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Science teachers from across Minnesota attended the annual Water Works! A Drinking Water Institute for Educators at St. Cloud Technical & Community College in August. Developed by the Minnesota Department of Health and the Minnesota Section of American Water Works Association, the institute provides three days of classes and interactive projects for teachers. Moderator Lee Schmitt of Hamline University’s Center for Global Environmental Education leads the teachers to develop an action plan for developing inquiry-based activities that they can integrate into their existing science curriculum. The teachers will meet again this fall to perform peer-review work on their action plans. The 2013 Drinking Water Institute is tentatively scheduled for August 5 to 7 in Rochester. The institute is free to science teachers in Minnesota. More information is available on the Minnesota Department of Health website.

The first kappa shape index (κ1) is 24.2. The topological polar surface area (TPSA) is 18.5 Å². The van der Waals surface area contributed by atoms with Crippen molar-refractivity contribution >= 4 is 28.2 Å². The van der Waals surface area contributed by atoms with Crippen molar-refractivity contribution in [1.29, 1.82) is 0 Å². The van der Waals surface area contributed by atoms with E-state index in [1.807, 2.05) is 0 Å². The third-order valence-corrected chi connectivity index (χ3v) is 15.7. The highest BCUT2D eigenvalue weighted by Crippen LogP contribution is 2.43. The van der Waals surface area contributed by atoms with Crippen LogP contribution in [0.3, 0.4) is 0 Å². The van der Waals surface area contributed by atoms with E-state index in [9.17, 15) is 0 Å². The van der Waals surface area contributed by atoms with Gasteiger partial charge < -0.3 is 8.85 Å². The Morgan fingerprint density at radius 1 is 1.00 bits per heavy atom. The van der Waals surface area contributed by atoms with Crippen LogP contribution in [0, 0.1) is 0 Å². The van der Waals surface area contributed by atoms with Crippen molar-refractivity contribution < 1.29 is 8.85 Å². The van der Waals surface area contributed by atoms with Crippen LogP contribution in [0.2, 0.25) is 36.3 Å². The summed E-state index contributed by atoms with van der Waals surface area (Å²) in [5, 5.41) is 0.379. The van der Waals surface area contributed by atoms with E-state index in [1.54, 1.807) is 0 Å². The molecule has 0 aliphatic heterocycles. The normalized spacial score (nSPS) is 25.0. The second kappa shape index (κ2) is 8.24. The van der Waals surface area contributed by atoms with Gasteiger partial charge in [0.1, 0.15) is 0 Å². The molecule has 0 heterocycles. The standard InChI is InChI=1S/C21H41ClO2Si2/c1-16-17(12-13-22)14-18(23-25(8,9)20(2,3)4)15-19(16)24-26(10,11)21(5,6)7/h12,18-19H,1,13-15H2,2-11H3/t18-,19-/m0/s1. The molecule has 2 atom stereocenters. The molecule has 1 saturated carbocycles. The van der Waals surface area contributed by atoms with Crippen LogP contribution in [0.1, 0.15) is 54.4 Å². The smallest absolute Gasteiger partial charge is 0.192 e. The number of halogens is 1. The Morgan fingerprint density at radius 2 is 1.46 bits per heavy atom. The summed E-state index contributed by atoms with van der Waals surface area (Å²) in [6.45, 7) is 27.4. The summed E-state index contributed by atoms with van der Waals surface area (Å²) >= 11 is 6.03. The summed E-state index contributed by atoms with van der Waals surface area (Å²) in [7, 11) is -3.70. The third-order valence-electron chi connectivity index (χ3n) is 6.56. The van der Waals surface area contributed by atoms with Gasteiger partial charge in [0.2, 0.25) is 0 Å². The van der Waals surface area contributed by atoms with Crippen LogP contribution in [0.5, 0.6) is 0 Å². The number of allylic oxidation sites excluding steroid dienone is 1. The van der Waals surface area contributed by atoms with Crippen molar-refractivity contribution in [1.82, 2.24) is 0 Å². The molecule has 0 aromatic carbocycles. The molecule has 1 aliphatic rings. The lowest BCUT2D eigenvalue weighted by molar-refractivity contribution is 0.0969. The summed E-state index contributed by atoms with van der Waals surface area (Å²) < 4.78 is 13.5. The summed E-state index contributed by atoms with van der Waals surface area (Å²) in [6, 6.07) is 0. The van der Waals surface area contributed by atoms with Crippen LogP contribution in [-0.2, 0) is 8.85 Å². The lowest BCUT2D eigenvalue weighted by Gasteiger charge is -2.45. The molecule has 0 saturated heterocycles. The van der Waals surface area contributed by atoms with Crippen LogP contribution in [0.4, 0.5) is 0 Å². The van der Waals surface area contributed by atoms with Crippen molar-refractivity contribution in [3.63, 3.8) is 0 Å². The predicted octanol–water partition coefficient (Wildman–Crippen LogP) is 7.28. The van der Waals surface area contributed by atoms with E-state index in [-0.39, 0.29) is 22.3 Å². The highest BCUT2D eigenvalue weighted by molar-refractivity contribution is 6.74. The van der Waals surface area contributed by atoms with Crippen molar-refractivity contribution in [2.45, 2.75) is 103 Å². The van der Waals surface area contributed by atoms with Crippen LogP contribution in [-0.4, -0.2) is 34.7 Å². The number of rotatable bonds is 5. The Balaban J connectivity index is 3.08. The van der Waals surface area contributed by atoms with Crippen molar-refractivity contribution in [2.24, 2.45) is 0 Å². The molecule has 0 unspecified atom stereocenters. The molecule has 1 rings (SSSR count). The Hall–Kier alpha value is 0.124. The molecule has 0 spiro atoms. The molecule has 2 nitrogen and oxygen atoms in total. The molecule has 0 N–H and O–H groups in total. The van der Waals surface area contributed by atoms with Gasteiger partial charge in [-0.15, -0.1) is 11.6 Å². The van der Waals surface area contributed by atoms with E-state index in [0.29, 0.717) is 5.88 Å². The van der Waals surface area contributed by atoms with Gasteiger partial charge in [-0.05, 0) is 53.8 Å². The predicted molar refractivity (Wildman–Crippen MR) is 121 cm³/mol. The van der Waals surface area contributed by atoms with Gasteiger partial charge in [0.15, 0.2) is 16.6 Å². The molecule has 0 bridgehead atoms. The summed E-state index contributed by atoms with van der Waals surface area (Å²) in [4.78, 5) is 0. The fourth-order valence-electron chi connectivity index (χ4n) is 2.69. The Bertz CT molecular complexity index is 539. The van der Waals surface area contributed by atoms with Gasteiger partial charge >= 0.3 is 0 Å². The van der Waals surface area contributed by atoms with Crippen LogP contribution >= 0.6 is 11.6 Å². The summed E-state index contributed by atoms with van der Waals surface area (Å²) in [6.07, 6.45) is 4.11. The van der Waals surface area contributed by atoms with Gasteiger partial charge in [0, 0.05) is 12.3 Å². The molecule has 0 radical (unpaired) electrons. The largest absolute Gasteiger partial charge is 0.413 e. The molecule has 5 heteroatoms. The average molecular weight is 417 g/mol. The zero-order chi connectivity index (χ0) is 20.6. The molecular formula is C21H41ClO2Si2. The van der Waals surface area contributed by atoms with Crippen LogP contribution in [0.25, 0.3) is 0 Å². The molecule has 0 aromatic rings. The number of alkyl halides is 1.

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When submitting water samples for analyses, remember to do the following:
- Take coliform samples on the distribution system, not at the wells or entry points.
- Write the Date Collected, Time Collected, and Collector’s Name on the lab form.
- Write the Sample Point on lab forms for bacteriological and fluoride samples.
- Attach the label to each bottle (do not attach labels to the lab form).
- Include lab forms with submitted samples.
- Do not use a rollerball or gel pen; the ink may run.
If you have questions, call the Minnesota Department of Health contact on the back of all sample instruction forms.
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Operator training sponsored by the Minnesota Department of Health and the Minnesota AWWA will be held in several locations this spring.